Alsask, Sask. radar dome used in Cold War era restored

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Alsask radar dome used in Cold War era restored
WATCH: The Canadian Civil Defense museum has restored a site in rural Saskatchewan which helped in Canada's defense against the Soviet Union during the Cold War – Jan 29, 2021

If you’ve taken the drive from Saskatoon to Calgary, there’s a good chance you’ve seen Alsask’s radar dome close to the provincial border.

The tall structure was operational for decades, defending Canada against the Soviet Union during the Cold War.

“This was the longest conflict that Canada ever has been involved in,” Brent Bauman with the Canadian Civil Defence Museum and Archives (CCDMA) said.

“The difference is this didn’t turn into a shooting war.”

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There were three different lines of defence preparing for potential attacks across Canada. The Alsask radar dome was part of the Pinetree Line, which spanned from coast to coast.

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“The radar systems that were used and the communication systems that were used allowed dispatch of either nuclear-armed missiles or nuclear-armed aircraft to go and intercept,” Bauman said.

“This would’ve triggered the warnings to Canadians with air raid sirens or those kinds of things that were prevalent back in the 1960s and 70s.”

The structures also acted as a deterrent, as bombers knew they would be seen if they attacked.

The Alsask radar dome is the only structure from the Pinetree Line still standing.

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In 2018, the CCDMA began clearing and restoring the site. There was lots to be cleared and a lot of pigeon droppings to clean up, but the organization knew it was worth the elbow grease.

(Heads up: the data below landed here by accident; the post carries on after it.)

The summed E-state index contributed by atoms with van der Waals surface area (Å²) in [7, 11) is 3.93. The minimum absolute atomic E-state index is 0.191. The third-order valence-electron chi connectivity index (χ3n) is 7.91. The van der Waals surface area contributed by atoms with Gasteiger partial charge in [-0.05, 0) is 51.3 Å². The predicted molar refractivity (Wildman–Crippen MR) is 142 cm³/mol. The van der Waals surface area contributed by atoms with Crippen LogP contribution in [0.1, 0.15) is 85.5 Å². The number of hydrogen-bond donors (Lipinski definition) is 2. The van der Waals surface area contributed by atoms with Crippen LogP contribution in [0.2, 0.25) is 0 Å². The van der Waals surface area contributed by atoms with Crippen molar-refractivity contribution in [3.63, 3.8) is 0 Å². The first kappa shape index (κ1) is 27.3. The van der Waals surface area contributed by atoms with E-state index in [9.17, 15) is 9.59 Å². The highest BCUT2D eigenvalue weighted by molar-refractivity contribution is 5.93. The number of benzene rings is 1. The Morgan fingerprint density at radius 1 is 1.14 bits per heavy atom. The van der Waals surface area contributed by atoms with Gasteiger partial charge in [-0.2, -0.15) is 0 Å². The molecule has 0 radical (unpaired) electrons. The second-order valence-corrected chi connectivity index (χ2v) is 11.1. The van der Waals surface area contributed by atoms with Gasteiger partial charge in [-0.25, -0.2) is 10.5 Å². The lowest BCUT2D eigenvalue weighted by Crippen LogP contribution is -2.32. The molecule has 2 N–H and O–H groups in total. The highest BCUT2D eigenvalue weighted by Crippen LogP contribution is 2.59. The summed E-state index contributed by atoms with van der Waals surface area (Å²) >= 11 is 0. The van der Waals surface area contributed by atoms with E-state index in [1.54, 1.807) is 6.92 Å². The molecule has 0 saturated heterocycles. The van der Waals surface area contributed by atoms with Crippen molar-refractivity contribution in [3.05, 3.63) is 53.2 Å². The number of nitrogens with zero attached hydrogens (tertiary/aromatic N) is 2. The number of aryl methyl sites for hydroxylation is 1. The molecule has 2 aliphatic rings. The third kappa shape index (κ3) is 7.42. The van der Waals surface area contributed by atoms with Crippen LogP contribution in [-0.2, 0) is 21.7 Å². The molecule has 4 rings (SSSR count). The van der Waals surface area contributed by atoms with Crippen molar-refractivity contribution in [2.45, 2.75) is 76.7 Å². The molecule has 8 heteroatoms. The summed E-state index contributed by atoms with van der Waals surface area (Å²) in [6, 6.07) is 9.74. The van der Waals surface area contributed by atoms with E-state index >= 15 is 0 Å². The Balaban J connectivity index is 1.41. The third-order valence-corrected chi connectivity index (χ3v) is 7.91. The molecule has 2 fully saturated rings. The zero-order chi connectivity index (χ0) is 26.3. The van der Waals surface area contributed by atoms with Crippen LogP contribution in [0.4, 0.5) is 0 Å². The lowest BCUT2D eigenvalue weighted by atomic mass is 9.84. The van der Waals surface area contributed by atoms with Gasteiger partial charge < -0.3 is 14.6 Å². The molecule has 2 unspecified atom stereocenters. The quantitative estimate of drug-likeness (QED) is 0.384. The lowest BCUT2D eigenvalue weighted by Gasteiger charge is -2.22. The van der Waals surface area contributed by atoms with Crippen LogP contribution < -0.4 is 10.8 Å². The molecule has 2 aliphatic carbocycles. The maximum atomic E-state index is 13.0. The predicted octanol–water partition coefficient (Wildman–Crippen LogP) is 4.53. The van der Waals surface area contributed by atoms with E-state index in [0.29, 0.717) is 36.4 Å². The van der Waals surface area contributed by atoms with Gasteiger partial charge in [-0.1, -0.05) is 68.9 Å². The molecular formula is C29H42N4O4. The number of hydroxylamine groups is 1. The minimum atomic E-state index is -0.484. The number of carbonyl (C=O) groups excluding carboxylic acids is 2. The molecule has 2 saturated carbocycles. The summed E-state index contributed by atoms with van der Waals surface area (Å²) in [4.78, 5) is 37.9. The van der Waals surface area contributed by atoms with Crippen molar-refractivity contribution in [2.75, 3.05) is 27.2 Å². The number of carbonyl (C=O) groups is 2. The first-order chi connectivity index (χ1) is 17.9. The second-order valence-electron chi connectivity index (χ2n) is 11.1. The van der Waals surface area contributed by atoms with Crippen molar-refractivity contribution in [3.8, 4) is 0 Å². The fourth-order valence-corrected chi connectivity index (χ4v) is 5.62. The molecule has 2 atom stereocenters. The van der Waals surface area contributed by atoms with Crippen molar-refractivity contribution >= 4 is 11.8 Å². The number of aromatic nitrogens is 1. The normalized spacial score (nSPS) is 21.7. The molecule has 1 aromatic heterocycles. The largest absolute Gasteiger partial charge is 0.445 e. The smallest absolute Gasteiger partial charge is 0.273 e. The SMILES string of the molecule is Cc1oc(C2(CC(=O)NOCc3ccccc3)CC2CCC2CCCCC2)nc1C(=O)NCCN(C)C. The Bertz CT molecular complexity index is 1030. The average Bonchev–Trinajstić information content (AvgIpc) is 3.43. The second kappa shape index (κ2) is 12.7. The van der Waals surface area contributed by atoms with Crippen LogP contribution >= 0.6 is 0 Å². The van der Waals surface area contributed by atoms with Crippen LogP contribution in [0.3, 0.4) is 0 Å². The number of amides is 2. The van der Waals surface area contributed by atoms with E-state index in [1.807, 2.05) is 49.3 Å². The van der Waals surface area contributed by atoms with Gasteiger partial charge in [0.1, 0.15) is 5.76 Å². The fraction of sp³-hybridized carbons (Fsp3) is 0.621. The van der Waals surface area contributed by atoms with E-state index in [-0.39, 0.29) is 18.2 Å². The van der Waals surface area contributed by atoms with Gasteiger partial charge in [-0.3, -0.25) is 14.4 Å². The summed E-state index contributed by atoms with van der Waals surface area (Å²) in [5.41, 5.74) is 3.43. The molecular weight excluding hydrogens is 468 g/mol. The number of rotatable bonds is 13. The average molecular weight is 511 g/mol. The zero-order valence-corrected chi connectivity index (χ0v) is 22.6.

Terry Collins was a radar technician who served in Alsask. The CCDMA turned to him to have a better glimpse into what the dome looked like while it was being used.

“Alsask was an important site as far as the techs were concerned and we really enjoyed being there. It was one of the most fun sites I’d ever been in,” Collins said about his time serving in Alsask.

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Collins said the site originally had three domes, with four radars in total. The remaining dome was the search tower.

Terry Collins created a 3D illustration of the original site. CCDMA / Supplied

Collins said finding preserved equipment would give people a better sense of what the technology was. He also thinks photos throughout the floorplan could help paint a picture.

While it won’t be restored to its full glory, it represents a piece of history.

“It recognizes the effort that the people made with their entire careers in scanning the northern skies and looking for the end of the world coming,” Bauman said.

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The museum is now offering tours, which will begin again on long weekends starting in May. Organizers hope it will help people appreciate how it was used to protect Canadians during some uncertain times.

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In the future, the site may include an aircraft from the Cold War era or a memorial of those who served.

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